Mankind’s Greatest Adventure: Celebrating the Men and Mission of Apollo 11

by Chris on July 19, 2009 · 17 comments

in Manly Knowledge, Travel & Leisure

apollo-11

40 years ago today on July 20, 1969, a decade of preparation and centuries of imagination culminated in man’s first steps onto a celestial body other than Earth.  As Neil Armstrong climbed down the ladder of the Lunar Module Eagle, he uttered the timeless words that would forever stand as testament to mankind’s ability to achieve greatness in the face of seemingly overwhelming challenges.

“That’s one small step for (a) man, one giant leap for mankind.”

The following is a tribute to the men and mission of Apollo 11 and to the courage of those who had the will to pursue the dream of space.

On May 25, 1961, some 48 years ago and at the height of the space race, President John F. Kennedy stood before a Joint Session of Congress and made a bold statement that set events in motion that, for the remainder of the decade, would captivate the world.

“First, I believe that this nation should commit itself to achieving the goal, before this decade is out, of landing a man on the Moon and returning him back safely to the earth. No single space project in this period will be more impressive to mankind, or more important for the long-range exploration of space; and none will be so difficult or expensive to accomplish.”

He would further reiterate this goal to the American people at a speech at Rice University on September 12, 1962.  In this, one of the finer presidential speeches ever delivered, Kennedy offered the reasoning behind such a daring mission, and it is one that speaks to the hearts of all men, even today.

At the time of Kennedy’s speech before Congress, America had not yet even placed a man into orbit around the Earth, much less the moon, a target more than 240,000 miles away.  And yet, NASA rose to the challenge. Following the successes of the Projects Mercury and Gemini, NASA engineers immediately began work on several missions that would culminate in the daunting task of placing a man on the moon and returning him safely to Earth: Project Apollo.

The Apollo Program suffered a tragic setback in its opening moments when a spark inside the sealed cockpit of the Apollo 1 ignited the oxygen rich atmosphere of the command module during a preliminary test, killing all three astronauts inside.  Later investigations would expose significant design errors with the command module and the astronaut’s spacesuits, leading to a major overhaul of the equipment employed in the Apollo Program.  The disaster of Apollo 1 did not bring an end to Project Apollo, however, and the program continued on soon thereafter.  Several unmanned missions followed Apollo 1 (Apollo 4, 5, 6) which allowed NASA to test the new equipment of the Apollo program, including the massive Saturn V rocket, the most powerful machine ever built by the hands of man. The Saturn V rocket would be used to launch the ensuing Apollo astronauts out of Earth’s orbit and into their trajectory to the moon.

Manned missions were initiated again with Apollo 7, and the rapid pace of the Apollo Program was now in full swing.  On December 24, 1968, the astronauts of Apollo 8 looked upon the far side of the moon for the first time in the history of mankind.  The mission also provided the astronauts Lovell, Anders, and Borman the opportunity to take the first ever photograph of an earthrise.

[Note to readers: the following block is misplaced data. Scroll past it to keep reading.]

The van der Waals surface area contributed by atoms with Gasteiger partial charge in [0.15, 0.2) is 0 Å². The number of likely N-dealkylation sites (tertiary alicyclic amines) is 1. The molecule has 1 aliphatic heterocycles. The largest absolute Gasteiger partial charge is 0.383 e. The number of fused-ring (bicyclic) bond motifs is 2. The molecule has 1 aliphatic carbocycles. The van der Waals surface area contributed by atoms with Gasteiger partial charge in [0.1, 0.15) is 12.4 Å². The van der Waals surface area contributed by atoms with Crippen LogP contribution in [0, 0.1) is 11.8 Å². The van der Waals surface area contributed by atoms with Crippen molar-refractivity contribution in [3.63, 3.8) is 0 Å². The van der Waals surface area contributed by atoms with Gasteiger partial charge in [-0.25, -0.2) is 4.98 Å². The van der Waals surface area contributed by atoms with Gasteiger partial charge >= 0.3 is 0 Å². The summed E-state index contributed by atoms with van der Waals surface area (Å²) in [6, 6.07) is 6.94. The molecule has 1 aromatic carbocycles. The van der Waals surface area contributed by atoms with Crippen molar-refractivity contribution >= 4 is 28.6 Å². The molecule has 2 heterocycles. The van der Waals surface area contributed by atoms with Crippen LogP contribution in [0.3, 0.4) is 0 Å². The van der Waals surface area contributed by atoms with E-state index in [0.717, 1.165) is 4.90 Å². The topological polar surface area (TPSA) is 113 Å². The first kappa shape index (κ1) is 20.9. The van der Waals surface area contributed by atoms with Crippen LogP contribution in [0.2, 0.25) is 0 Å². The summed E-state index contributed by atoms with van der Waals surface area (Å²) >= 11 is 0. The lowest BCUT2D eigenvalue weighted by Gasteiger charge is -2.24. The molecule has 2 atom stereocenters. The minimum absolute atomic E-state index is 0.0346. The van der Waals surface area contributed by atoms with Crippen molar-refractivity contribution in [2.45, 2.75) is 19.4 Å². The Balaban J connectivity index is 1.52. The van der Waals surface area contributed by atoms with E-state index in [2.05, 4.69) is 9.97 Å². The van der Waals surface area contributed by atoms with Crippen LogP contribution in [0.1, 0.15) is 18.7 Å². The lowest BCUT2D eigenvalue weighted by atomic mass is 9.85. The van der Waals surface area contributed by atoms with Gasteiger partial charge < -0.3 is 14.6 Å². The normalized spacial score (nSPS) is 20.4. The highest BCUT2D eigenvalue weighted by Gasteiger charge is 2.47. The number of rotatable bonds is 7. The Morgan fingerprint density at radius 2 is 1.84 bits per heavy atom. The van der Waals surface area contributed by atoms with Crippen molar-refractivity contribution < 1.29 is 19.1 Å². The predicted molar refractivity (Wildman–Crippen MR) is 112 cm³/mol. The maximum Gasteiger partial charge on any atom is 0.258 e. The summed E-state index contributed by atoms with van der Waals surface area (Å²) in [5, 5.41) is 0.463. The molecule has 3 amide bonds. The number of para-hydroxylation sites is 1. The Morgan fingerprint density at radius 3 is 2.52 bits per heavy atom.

First Earthrise photographed by man

Several subsequent missions allowed for the testing of various equipment in lunar orbit, culminating in the first mission to attempt a manned landing: Apollo 11.

Chosen for the crew of Apollo 11 were three veteran astronauts, all of whom had flown in various Gemini missions in the years prior.  Mission Commander Neil Armstrong was a former Navy combat aviator and test pilot known for being the first to pilot the experimental X-15 rocket plane into the edge of space.  Command Module Pilot Michael Collins was a West Point graduate who had also previously worked as a test pilot.  Finally, Lunar Module Pilot Edwin “Buzz” Aldrin, also a West Point graduate, was another previous combat pilot who also held a doctorate in astronautics from MIT.

Apollo 11 Astronauts

From left: Neil Armstrong, Michael Collins, Edwin “Buzz” Aldrin

Neil Armstrong, Apollo 11 Mission Commander and natural born leader, was selected to be the first man to step foot on the moon upon the successful landing of the Lunar Module Eagle. Soon after Armstrong’s departure from the Lunar Module, Buzz Aldrin would join him on the lunar surface, while Michael Collins would remain in the Command Module in a low lunar orbit.

At 9:32 on July 16, 1969, the fires of the enormous Saturn V rocket thrust the men of Apollo 11 into space.  Back in Houston, Mission Control Chief Gene Kranz gathered his senior team around for a few final words.

“From the day of our birth, we were meant for this time and place, and today we will land a man on the moon … No person will leave or enter this room until we land, we crash or we abort. Those were the only three options.”

Three days later lunar orbit was achieved, and the Lunar Module separated from the Command Module with Armstrong and Aldrin inside.  Equipment errors during descent provided several tense moments for the men back in Mission Control, and the pilots had to locate a new landing area in the Sea of Tranquility, but with a remarkable 17 seconds of fuel remaining, the Eagle had landed.